Digital literacy figures prominently in our programming. We offer courses and workshops in computer basics along with sophisticated and creative applications – delivered offsite at the premises of partner seniors groups and community centres, and at on our own well-equipped facility. Indeed, it should be noted that the recent cuts in funding from the City could well cause collateral damage by inhibiting our capacity to deliver programming to other Westmount-based organizations, such as the Contactivity Centre and Manoir Westmount, which benefit from our innovative digital literacy and financial literacy coaching and training initiatives.
We also host close to 100 free educational and cultural events each year, including a lecture series, author readings, film screenings and musical performances. In addition, many people with dementia along with their relatives and caregivers gather at our monthly Alzheimer Café, which we co-host with the Alzheimer Society of Montreal. Altogether, we attract some 100,000 user visits a year.
‘… the recent cuts in funding from the City could well cause collateral damage by inhibiting our capacity to deliver programming to other Westmount-based organizations, such as the Contactivity Centre and Manoir Westmount…’
In normal – that is non-COVID – times, our doors are open to everyone, from students to seniors to community organizations, from the members of the Quebec Writers’ Federation (which calls our building home) to the refugee claimants housed next door in the Y Residence on Tupper Street, who come in large numbers to use the computer centre.
Even though our doors have, for the most part, been closed to members of the public for many months, we have been busily working away behind the scenes to complete the execution of a 10-year, $5-million restoration and upgrading of our building, financed primarily by grants from the Government of Canada and the proceeds from a capital campaign chaired by stalwart supporters Richard Pound and David Angus. One of the highlights of this initiative is the installation of a state-of-the-art elevator that, for the first time in a century, will afford easy access for the handicapped to the upper reaches of our building, including the popular auditorium.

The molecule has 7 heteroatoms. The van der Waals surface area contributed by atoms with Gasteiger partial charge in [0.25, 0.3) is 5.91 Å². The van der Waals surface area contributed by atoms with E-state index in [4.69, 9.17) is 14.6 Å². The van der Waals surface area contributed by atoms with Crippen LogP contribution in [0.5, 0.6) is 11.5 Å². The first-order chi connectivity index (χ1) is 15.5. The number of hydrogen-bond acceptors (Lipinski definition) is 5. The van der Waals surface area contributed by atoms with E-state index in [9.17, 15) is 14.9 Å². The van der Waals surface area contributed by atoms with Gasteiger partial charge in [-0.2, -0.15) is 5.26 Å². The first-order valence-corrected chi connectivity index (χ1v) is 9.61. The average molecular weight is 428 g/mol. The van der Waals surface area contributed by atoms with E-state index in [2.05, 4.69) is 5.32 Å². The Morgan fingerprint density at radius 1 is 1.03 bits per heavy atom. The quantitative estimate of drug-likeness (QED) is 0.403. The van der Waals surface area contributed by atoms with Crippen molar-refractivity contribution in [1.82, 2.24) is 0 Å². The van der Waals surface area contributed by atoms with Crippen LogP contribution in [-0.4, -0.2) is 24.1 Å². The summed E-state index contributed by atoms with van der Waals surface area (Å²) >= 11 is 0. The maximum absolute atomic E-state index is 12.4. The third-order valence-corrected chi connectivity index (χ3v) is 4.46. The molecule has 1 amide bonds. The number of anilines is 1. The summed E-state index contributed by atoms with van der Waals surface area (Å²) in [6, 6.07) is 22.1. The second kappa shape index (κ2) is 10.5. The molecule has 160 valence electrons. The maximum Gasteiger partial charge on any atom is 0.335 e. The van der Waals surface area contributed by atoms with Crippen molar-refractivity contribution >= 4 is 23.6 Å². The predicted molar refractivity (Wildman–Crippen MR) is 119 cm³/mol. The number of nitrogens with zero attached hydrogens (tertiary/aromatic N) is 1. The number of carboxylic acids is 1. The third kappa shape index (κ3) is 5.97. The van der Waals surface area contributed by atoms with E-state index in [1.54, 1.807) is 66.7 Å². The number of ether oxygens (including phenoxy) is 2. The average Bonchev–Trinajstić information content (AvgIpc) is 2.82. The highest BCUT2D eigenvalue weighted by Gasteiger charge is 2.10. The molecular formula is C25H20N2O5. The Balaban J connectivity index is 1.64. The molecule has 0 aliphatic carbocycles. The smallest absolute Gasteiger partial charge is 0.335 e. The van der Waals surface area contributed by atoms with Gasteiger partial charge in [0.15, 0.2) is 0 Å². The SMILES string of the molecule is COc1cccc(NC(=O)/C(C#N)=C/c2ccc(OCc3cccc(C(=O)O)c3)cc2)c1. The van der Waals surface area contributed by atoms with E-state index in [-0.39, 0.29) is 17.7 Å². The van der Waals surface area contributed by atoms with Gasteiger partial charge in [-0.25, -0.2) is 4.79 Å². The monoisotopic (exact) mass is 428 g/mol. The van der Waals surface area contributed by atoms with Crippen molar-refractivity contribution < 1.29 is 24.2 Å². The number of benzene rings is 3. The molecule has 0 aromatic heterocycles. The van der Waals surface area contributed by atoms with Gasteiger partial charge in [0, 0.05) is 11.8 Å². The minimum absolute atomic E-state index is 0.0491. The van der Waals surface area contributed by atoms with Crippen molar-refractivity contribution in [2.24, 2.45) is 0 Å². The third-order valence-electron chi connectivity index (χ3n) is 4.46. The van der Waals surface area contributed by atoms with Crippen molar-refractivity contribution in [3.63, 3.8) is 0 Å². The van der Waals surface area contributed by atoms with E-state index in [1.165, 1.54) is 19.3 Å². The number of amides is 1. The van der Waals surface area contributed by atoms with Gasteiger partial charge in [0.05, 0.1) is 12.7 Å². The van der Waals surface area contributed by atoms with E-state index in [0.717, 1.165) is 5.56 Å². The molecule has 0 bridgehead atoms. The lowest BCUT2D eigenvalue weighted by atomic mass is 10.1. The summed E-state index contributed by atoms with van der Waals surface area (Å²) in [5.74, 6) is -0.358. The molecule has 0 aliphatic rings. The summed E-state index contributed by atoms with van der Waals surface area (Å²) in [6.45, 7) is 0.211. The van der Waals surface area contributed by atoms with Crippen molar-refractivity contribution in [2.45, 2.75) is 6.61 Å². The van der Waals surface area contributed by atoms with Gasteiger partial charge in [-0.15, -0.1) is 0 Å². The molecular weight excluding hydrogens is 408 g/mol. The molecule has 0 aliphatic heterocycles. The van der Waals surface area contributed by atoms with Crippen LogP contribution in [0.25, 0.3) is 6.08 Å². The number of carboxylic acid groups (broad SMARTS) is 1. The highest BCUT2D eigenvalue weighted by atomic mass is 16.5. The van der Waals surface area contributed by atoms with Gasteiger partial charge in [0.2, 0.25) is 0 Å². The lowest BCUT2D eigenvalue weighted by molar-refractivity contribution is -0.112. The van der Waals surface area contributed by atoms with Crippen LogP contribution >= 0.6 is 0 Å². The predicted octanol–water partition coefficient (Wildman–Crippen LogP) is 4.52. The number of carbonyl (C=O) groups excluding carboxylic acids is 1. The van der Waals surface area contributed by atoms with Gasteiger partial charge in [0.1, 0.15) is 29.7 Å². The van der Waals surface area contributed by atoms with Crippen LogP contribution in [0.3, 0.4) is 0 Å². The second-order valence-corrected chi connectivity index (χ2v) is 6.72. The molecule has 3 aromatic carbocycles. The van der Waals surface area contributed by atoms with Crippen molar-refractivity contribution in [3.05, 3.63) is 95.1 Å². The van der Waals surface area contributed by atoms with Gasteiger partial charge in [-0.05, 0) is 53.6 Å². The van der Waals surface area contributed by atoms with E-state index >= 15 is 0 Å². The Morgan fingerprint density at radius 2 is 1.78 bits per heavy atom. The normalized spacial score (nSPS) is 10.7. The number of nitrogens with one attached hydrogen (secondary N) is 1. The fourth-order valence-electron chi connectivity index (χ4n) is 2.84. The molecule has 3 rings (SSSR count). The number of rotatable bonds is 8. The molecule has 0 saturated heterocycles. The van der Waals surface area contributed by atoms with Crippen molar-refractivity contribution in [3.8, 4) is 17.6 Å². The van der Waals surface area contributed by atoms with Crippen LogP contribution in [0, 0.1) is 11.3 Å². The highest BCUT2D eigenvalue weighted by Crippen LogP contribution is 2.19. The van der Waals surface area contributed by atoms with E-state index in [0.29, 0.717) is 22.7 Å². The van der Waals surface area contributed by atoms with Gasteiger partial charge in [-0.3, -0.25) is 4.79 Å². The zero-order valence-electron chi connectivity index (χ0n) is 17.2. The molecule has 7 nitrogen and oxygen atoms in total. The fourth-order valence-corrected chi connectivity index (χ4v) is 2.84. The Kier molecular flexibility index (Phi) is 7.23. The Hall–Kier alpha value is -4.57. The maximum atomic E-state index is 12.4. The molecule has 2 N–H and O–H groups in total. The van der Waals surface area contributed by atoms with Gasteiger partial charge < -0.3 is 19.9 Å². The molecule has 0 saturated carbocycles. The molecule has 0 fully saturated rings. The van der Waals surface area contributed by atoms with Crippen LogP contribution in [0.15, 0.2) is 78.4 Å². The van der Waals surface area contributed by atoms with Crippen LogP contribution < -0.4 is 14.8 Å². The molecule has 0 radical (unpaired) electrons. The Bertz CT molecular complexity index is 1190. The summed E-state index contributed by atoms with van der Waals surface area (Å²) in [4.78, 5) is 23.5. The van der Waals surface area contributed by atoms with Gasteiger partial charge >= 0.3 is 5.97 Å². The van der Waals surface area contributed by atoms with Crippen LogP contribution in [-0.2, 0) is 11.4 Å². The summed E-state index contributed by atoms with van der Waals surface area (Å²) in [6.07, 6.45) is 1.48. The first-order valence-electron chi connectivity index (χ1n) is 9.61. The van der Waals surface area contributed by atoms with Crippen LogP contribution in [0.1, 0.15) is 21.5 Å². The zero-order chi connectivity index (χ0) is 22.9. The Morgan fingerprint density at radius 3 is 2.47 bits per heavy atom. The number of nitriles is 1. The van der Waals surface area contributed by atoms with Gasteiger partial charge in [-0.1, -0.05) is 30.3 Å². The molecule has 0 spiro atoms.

Look forward to welcoming you back
We are very much looking forward to throwing our handsome front doors open again as soon as we are rid of this COVID menace, enabling us to meet and mingle with our valued members, friends and benefactors – and to welcome newcomers whom we are certain will appreciate the atmosphere of a painstakingly restored historic venue that fairly oozes a love of books and the arts, while embracing the very latest in 21st Century digital technology.
Meanwhile, we want to enlist your help in seeking a level of financial support from the City of Westmount commensurate with the tremendous contribution that that our organization makes to the social, cultural and educational fabric of the community – and takes into account the on-going impact of the COVID pandemic. Please write, telephone, text, tweet or email your District Councillor and Mayor Christine Smith, expressing your support for the Atwater Library and urging them to provide some additional funding.
Here’s a link for their names and coordinates: westmount.org/en/city-council
Richard Conrad, a Westmount resident and member of the Atwater Library Board, is a self-described “recovering journalist”, who worked as a reporter and editor at the Globe and Mail, Toronto Star and Montreal Gazette before turning his hand to consulting in the field of corporate communications.